However, there's something to be said for a decentralization of the decision-making process. Ownership ought not to be a tool for coersive practices. Workers should have a voice in the way a business is run, something more than "I quit!" Capitalism allowed unparalleled growth and undreamed for prosperity, but it also creates social dilemnas faster than society can solve them. A culture of mass consumption, freed from cultural ties, turns opportunistic very quickly. The newly affluent drug dealer, rather than look to his long term interests, forgoes college in favor of fast cars, loose women, and cheap guns. This was as prevalent in the 1930's as it is in the 1990's. Rapid prosperity, and the destabilization of society it causes, is a problem of terrible concern in every successful industrial state, from Japan to America.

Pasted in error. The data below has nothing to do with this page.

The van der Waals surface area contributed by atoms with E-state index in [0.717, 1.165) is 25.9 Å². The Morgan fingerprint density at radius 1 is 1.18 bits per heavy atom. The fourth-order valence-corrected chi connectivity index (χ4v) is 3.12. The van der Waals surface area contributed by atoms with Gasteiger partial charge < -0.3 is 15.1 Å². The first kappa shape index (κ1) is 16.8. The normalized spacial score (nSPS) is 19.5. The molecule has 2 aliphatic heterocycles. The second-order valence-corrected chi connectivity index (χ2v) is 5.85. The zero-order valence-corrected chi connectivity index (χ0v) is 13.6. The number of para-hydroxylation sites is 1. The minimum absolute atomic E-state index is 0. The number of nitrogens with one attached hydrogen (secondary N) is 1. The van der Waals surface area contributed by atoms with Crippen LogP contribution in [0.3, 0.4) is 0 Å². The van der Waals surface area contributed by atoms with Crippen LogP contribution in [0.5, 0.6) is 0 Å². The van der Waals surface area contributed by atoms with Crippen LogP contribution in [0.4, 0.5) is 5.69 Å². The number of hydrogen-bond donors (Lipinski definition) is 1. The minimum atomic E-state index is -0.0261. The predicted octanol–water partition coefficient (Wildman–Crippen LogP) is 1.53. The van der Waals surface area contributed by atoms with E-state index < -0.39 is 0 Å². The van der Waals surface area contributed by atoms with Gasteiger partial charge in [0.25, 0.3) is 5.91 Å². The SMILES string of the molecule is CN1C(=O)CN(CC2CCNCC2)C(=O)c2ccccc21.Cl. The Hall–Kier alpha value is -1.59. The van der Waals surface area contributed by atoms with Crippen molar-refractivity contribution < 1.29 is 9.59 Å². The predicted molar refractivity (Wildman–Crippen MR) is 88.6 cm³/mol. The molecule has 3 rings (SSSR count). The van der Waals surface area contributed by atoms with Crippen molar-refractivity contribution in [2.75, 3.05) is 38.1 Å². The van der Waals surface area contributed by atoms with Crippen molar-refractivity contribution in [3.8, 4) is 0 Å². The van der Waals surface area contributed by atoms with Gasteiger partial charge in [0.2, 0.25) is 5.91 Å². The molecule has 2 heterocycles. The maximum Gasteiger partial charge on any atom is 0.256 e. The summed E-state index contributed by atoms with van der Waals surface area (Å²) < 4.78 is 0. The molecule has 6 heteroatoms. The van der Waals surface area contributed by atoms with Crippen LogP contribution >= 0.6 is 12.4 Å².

Might unionized workers have seats on the board, as in Germany? Are there advantages to a strong support netweork for the unemployed, as in Sweden? Might government take a more active role in support of business, as in Japan? All these ideas bear some sort of merit.
Of course, the professional revolutionary can go to the infernal regions. With containment, that can be managed too (as - again - observe Cuba).